Dairy farms need high-functioning employee team to ensure long-term success

Dan Hansen
As America’s dairy farms grow larger, owners face the additional challenge of managing a team of employees along with managing cows, land and buildings.

GREEN BAY, Wis. – As America’s dairy farms grow larger, owners face the additional challenge of managing a team of employees along with managing cows, land and buildings.

And many dairy farmers need to significantly improve the way they manage employees if they are to remain successful, according to Dr. Luke Miller, a member of the Alltech Elite Dairy On-farm Advisory Team.

Miller, a graduate of Michigan State University, spent nine years working as a large animal veterinarian where he practiced all facets of large-animal medicine, and also aided dairymen in design and implementation of protocols and SOP’s. 

He has also served as general manager for a large 6,000 head, multi-state dairy in central California where he managed a team of 45 employees and supervised the construction of a state-of-the-art 80-stall rotary milking barn.

Miller recently shared his valuable experience and expertise from every level of a dairy operation with more than 150 men and women who are actively involved in dairy farming in Wisconsin and elsewhere in the Midwest.

Dr. Luke Miller presents suggestions for building a high-functioning dairy team to Wisconsin farmers.

“The dairy industry is too reactive when it comes to providing labor for their farms,” he declared. “There’s a lack of structural organization in hiring and managing human resources (HR), and dealing with an unknown workforce.”

Lack of education 

He stressed that dairy farmers need to be more proactive, creating a workable structure for hiring and retaining employees.

“The reality is that most employees have had little access to education, no dairy experience and no connection to the dairy industry,” Miller said.

Of those currently working on California dairy farms, a majority of employees have only a second-grade education, just 9% have completed the sixth grade and only 2% have advanced to the 10th grade,” he said. “Although 57% of the employees have some agriculture experience, only 2% have worked with cattle.”

Miller emphasized that dairy is competing with many other, more organized, industries. “The work is hard, often with long hours, and many see little room for workers to grow and advance.”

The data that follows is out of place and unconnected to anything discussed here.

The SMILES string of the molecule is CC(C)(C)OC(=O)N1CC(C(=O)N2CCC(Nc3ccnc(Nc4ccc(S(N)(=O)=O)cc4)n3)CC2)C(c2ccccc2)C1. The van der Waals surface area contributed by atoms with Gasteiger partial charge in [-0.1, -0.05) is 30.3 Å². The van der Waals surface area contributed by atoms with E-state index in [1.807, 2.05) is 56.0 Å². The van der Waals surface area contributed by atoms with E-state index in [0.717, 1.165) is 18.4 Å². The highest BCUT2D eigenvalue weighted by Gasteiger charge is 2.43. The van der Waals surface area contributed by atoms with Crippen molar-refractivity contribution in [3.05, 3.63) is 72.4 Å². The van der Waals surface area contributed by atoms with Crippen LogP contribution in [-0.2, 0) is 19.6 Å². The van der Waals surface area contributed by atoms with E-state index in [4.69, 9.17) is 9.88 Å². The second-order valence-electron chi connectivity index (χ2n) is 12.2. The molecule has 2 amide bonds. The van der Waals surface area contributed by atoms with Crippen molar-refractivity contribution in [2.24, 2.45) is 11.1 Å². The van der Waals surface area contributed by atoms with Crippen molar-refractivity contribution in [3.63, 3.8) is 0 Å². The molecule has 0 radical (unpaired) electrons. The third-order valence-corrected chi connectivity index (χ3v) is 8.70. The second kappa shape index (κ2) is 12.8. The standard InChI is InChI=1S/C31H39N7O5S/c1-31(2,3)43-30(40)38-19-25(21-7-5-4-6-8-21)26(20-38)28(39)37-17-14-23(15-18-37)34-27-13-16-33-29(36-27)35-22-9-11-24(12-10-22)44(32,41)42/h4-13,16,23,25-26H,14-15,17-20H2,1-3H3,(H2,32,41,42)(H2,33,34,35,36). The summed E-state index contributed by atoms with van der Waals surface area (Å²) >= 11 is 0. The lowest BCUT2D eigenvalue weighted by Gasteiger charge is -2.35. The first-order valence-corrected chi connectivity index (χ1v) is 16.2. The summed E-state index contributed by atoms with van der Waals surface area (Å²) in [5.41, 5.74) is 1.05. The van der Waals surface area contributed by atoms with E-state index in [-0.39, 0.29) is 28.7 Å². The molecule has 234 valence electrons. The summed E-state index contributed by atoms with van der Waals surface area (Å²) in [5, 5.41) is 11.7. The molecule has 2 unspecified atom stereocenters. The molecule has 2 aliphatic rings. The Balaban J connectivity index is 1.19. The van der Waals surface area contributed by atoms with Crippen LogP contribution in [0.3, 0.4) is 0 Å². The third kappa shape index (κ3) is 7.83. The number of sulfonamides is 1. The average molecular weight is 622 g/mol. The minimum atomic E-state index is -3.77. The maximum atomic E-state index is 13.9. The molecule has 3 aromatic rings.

Organizational structure

He noted the organizational structure too many owners have is: Me, Me & the herdsman, and the rest of the workers.

“No one can have two bosses. He will listen to the one and work against the other,” Miller stressed.

The proper organizational structure, according to Miller, is the owner at the top, who supervises the herdsman/farm manager, with the rest of the family off to the side. 

“The herdsman/manager should be the person overseeing the lead production technician, feed delivery technician, night technician, facilities technicians and relief day technicians. The lead production technician should oversee the production technicians,” he explained.

“Farm owners need to bring clarity through job descriptions, key performance indicators and accountability,” he stressed. “A worker can have only ONE boss!”

Miller stated that titles infer positions, and that employees are drawn to designations and monitor movement up and down. “Using job descriptions promotes hard work and dedication,” he said.

Employees at Nehls Brothers Farms in Juneau, Wis., work with herd veterinarian Ralph Stowell as part of their duties in caring for animals on the large dairy.

Regular meetings

“Hold regular periodic management meetings,” Miller advised. “Practice the four ‘I’s’ of effective farm management: Innovation, inclusion, investment and implementation.”

He stressed that management meetings must have a clearly defined structure and must be attended by all employees and managers. “Meetings must have a set agenda, including a brief discussion of activities, group interaction, discussion and action items.

“Make sure everyone has a turn to speak; all voices must be heard at these meetings,” he said. “Monitor success and work to limit failure. Also, encourage employees to present new ideas.”

To ensure employee engagement and accountability, the meeting structure must include tasks the workers have accomplished, and what they didn’t accomplish, according to Miller. “It’s important to learn why they didn’t accomplish their tasks, and then devise a plan to help them meet goals going forward.”

Miller also encouraged farm owners to consider utilizing a labor profile test to help predict worker reliability, adherence to rules, and help match responsibilities to employee skills. 

“A dairy culture survey can help determine if a prospective employee will be a good fit for the dairy,” Miller said. “It’s vital to the overall success of the dairy to properly evaluate team members on their personal growth and success.”